Historic Bendigo in central Victoria may have been founded on the discovery of gold, but on a recent trip there we uncovered some other treasures—of the culinary kind. We even managed to bring some of them back home with us and have introduced a little bit of Italian family tradition into our own household, even though I only have a tiny bit of Italian blood in me, just enough to give me dark hair. The making of ricotta gnocchi has now become quite the family affair.
On a fabulous Food Fossicking tour of Bendigo, we visited a number of local specialty food producers and suppliers. For those unacquainted with Bendigo, let me tell you this thriving little metropolis with a big country feel is quite the foodie destination. I’ll tell you more about the food tour and the other eating delights another time (too much to tell at once) but let me tell you about the gnocchi we discovered at the end.
Fresh and airy Hoo-gah Cafe in downtown Bendigo is the home of Gina, who’s been a chef for 30 years and is now serving up wholesome and delicious goodies in her own cafe, with night time cooking classes on the side. The cafe has been closed of late but they’re back open again now. We popped in there towards the end of the tour and that’s where Gina taught us to make the gnocchi. (Just to be clear: when I say ‘us’ I mean mainly hubbie dear because he’s actually a better cook than me and I was too busy taking notes and photos to pay proper attention to the technique.) We whipped it up in a flash because Gina likes recipes with only five steps, which means she’s talking our sort of cooking language.
Gina’s been making gnocchi forever, so she told us, because her Nonna used to live with her and that’s what Italian grandmothers do—teach the grandkids to cook. Apparently now it’s what Australian grandfathers with English heritage do too. So we learnt how to knead it, roll it out, cut it up and how to bake it – and it was pretty bloody good. I must say I sometimes find gnocchi a bit bland but the addition of ricotta takes it to a new level, then when you add in the tomato sauce, fresh basil and bocconcini and bake it all up, it’s fantastic.
So now, with hands-on instruction under our belts and the recipe in hand, we’ve brought it back home and introduced it to our brood of grandkids. Little Miss 6 is becoming quite a keen little cook and developing a real interest in food. She’s totally enamoured with Masterchef and rides the waves of nerves and excitement with the contestants as they cook-off and fight for immunity and elimination, and she also really enjoys being in the kitchen herself. In fact, she’s becoming quite the little sous-chef.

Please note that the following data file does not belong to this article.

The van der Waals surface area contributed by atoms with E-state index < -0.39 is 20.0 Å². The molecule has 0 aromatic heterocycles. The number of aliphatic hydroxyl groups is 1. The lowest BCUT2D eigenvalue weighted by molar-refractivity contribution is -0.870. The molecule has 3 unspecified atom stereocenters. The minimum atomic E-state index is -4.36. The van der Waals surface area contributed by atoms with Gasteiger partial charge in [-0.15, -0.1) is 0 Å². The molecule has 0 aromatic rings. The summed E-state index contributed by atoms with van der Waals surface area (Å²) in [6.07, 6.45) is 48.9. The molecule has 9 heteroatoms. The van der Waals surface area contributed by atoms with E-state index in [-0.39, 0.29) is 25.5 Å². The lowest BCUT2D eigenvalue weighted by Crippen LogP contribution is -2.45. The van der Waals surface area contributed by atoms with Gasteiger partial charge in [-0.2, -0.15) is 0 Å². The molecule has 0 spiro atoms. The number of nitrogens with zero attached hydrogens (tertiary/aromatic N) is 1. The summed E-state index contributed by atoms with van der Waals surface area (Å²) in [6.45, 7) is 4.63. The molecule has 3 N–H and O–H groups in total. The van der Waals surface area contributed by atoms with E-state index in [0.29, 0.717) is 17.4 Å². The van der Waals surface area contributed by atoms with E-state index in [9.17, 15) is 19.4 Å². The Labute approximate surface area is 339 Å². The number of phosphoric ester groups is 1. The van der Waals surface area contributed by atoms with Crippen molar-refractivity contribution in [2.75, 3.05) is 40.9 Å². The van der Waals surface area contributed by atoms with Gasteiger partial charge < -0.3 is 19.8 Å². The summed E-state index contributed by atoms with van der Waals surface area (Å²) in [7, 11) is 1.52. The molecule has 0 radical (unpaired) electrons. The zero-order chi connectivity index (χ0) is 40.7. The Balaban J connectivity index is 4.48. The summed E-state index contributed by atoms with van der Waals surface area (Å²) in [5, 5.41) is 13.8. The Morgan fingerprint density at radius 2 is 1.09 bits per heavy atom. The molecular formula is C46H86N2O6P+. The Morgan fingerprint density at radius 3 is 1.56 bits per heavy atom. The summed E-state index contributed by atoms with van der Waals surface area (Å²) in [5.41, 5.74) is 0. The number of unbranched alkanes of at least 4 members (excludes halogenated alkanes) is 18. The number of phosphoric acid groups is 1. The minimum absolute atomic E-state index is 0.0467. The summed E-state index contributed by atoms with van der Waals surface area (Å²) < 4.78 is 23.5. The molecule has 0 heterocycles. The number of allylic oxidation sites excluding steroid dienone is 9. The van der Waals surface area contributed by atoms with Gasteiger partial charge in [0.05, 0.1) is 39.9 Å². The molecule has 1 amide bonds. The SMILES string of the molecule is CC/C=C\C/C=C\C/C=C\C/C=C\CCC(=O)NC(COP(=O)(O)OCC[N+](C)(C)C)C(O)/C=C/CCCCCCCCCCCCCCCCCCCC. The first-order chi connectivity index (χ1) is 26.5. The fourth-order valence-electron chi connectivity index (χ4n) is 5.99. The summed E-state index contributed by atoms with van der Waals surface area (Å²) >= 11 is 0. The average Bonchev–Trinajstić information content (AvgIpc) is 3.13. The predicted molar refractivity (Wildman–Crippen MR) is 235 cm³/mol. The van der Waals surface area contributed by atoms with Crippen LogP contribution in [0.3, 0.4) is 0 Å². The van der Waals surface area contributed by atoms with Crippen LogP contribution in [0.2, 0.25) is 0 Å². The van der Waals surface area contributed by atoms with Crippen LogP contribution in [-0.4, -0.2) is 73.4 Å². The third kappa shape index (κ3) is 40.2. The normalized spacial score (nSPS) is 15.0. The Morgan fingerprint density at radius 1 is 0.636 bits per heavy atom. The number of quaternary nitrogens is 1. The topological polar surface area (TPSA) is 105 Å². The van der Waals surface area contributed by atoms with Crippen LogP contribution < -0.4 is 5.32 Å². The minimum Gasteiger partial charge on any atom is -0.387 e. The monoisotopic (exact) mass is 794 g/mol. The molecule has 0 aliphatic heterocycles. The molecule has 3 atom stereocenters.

It’s actually wonderful to see them trying all sorts of foods and flavours and understanding what good food is all about, especially when we can add in herbs or other things that we’ve grown ourselves. It’s a great way to educate while having fun. She’s declared this dish her favourite ever. Now Master 3 (nearly 4) wants to be in the action as well. They’re surprisingly efficient with the rolling and cutting actions.
And you simply can’t believe how much they eat when they’ve helped make the dish themselves. I must say, ours didn’t look nearly as pretty as the originals but as they say on Masterchef, the taste is the most important thing. The whole gnocchi making experience even got turned into a weekly Topic Talk for the Year 1 class, so now a whole bunch of six year olds know about the joys of gnocchi making.
Here’s the recipe from Gina with some extra words from us. Let me know if you have a go at it yourself and how it works out.
Or if you’re in Bendigo, you could pop into Cafe Hoo-gah and try it there.
1.5 cups ricotta cheese
¼ cup parmesan cheese
1 cup plain flour
1 large egg
¼ teaspoon salt
Extra flour for rolling
Place a medium sized saucepan on stove to boil and add a teaspoon of salt to water.
Place ricotta, parmesan, egg and seasoning in medium sized mixing bowl and stir
lightly. Add plain flour and stir lightly again to combine. Sprinkle extra flour onto (clean!) benchtop, take a small handful of the dough and roll out with your hands to form a sausage about 15mm thick. Dough should be firm but pliable. If it seems too soft then add a little more flour to the bowl and remix gently. Cut into 20mm segments with quick strokes (a sharp knife or paint scraper) to retain its shape.
Once water has come to a boil drop in gnocchi in small batches and let it come back to a boil stirring the water gently to allow the gnocchi to lift off the bottom of the pan. When it floats the gnocchi is ready. Scoop out with a slotted spoon and drop in the next batch.
Serve this with your favourite tomato sauce. We place in small ramekins and bake in the oven till piping hot with bocconcini balls, fresh basil and a little more parmesan sprinkled over the top.
Makes approximately 5 serves